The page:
Under Utah law a parent may recover for the wrongful death of a child such damages as funeral and medical expenses, cf. Ottley v. Hill, 21 Utah 2d 396, 446 P.2d 301 (1968), the value of the services he might have rendered to the household, and the amount of money the deceased child might have earned, if its projected income would have exceeded the cost of its maintenance and care. However, damages are not limited to such losses. Van Cleave v. Lynch, 109 Utah 149, 166 P.2d 244 (1946),[1]*108 and this jurisdiction has emphasized from the beginning that the greatest losses arising from the wrongful death of a child are not those losses which are economic in nature. It is the loss of society, love, companionship, protection and affection which usually constitute the heart of the action. Van Cleave v. Lynch, supra; Evans v. Oregon Shortline Railroad Co., 37 Utah 431, 439-440, 108 P. 638, 641 (1910); Corbett v. Oregon Short Line Railroad Co., 25 Utah 449, 71 P. 1065 (1903). Stated somewhat differently, this Court has stated that recovery may be had for "the loss of affection, counsel and advice, the loss of deceased's care and solicitude for the welfare of his or her family and the loss of the comfort and pleasure the family of deceased would have received ..." In re Behm's Estate, 117 Utah 151, 159, 213 P.2d 657, 661, 40 A.L.R.2d 490, 496 (1950). See also Beaman v. Martha Washington Mining Co., 23 Utah 139, 149, 63 P. 631, 632 (1901). Such damages are not limited to the period during which the deceased would have been a minor. Id. at 149, 63 P. at 633.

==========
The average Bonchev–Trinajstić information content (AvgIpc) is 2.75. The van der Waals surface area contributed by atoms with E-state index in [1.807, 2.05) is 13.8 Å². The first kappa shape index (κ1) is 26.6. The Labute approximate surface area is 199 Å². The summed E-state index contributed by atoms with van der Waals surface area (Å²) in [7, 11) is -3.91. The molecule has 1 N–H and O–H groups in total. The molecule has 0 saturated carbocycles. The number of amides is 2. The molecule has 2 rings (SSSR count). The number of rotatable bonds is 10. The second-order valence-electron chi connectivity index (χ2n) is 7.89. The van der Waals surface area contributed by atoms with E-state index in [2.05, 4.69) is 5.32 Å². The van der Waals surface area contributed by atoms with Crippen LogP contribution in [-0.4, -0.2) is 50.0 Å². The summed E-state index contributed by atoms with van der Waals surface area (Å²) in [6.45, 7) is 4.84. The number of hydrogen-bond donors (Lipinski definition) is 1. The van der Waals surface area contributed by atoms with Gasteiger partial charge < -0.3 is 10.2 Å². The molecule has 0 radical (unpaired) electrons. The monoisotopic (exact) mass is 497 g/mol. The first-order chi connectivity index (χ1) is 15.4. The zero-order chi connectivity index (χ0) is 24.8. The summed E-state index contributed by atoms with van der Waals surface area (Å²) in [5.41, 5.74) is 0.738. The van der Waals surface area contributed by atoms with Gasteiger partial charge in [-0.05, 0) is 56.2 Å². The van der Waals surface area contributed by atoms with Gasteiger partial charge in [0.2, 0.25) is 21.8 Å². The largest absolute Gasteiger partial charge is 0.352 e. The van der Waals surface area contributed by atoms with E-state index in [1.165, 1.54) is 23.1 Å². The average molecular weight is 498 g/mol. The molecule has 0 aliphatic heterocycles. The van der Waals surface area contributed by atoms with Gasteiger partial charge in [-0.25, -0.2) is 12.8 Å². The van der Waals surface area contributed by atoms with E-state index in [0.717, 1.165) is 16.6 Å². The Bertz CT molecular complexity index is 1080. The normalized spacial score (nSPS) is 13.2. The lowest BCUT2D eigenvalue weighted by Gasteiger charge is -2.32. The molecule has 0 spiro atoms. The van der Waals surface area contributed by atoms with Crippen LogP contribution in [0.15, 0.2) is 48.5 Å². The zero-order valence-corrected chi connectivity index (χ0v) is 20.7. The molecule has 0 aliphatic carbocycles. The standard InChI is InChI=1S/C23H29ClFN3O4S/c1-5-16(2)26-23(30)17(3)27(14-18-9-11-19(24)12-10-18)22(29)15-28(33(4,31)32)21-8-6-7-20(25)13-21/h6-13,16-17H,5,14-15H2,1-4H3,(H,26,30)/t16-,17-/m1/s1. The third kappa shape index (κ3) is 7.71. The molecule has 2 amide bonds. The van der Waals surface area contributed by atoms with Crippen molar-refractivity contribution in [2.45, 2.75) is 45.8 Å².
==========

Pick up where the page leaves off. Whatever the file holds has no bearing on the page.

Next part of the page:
To assign a monetary value to loss of comfort, society, love, companionship, advice, and protection in some realistic manner, the trier of fact may consider factors relating to the physical, emotional, and psychological relationship, between the deceased and those entitled to recover, including the kindly demeanor between members of a family. Pool v. Southern Pacific Co., 7 Utah 303, 26 P. 654 (1891). Cf. Annot., Measure of Damages for Wrongful Death of Child Under Federal Tort Claims Act, 25 A.L.R.Fed. 179 (1975).